Dr Jekyll and Mr Hyde

Dr Jekyll and Mr Hyde
Robert Louis Stevenson’s The Strange Case of Dr Jekyll and Mr Hyde was published in 1886 – a book so popular that the term Jekyll and Hyde became a way of describing a person who had sudden mood changes or many facets (not all pleasant) to their character. It is a sign of the breadth of the writer’s subject matter that the year before this seminal work came out he published a children’s poetry book - A Child’s Garden of Verses.

Stevenson was living in Bournemouth, on England’s southern coast, when he wrote Dr Jekyll and Mr Hyde. The story is set in London, yet there are echoes of Stevenson’s native Edinburgh in the telling; both capital cities had prosperous and poor areas – in the book these represent the different sides of a troubled man, the wealthy Jekyll and the criminal Hyde. It is likely that the exploits of Deacon Brodie influenced Stevenson’s writing; a well respected Edinburgh businessman by day, at night Brodie transformed into an expert burglar. Brodie was eventually caught and sentenced to hanging on gallows he himself had designed. It is said that Stevenson’s father owned furniture made by Brodie.

The Strange Case of Dr Jekyll and Mr Hyde is told largely from the outside looking in, using different characters to take up the tale. Businessman Richard Enfield tells his cousin, lawyer Gabriel Utterson, of a disturbing encounter he had with Mr Hyde. Utterson takes up the story, exploring his uneasiness around the mysterious Mr Hyde who he knows is a beneficiary of Dr Jekyll’s will – a will he has agreed to administer. Dr Hastie Lanyon, a friend of Dr Jekyll, briefly weaves his own narrative in to the story. The final telling is left to Dr Jekyll himself in Henry Jekyll’s Full Statement of the Case. This layering of views and observations enriches the book, reminding the reader that nothing may be as it seems, that people see situations from different perspectives and come to their own versions of truth.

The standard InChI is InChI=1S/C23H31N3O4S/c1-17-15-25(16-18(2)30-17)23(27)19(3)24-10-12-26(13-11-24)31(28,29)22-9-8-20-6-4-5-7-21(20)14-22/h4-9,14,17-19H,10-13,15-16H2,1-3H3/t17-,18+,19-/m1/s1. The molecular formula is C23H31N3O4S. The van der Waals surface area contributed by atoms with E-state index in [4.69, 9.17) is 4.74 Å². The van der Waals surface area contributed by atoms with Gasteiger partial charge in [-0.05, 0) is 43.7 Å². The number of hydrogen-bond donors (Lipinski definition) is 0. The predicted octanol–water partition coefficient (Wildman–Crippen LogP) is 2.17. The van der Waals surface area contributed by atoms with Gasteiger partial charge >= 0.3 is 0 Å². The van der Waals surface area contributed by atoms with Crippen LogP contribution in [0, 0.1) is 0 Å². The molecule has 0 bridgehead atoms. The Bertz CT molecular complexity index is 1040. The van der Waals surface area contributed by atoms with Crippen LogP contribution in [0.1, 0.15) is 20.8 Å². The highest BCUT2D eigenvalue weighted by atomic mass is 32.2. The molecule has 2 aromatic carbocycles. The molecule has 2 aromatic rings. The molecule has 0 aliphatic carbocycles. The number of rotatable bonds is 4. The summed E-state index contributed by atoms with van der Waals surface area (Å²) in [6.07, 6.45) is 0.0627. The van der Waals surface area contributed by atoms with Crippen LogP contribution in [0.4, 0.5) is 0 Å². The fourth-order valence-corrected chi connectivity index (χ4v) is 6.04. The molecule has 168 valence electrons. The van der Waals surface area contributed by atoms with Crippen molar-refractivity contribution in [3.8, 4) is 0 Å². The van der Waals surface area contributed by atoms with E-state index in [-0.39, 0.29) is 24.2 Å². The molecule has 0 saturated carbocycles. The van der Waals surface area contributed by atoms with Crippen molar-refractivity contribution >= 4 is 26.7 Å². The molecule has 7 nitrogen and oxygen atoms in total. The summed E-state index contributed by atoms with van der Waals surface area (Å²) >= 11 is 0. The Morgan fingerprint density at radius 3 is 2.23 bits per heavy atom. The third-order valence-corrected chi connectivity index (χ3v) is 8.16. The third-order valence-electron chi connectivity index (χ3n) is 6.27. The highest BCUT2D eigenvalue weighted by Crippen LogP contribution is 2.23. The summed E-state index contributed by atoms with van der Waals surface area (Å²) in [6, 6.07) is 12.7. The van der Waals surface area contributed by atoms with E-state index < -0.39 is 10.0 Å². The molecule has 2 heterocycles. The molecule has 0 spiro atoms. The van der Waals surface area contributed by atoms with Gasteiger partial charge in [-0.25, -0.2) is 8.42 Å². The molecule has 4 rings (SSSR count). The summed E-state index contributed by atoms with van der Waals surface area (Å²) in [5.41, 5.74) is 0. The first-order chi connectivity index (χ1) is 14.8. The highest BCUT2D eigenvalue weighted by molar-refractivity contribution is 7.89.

Stevenson’s story has been filmed several times and made in to a musical. In a modern twist on the Jekyll and Hyde story Dr Who writer Steven Moffat penned a BBC drama series called Jekyll starring James Nesbitt in the title role.

It is easy to forget that Jekyll & Hyde, whilst not a short story, could be classed in the novella category. Thus it is often published as part of a collection of Stevenson stories, rather than as a book in its own right. If you have not had the opportunity to read the book I would recommend it – a short read in easily digestible sections dealing with age old issues including good and evil, memory and desire, wealth and poverty...




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Robert Louis Stevenson
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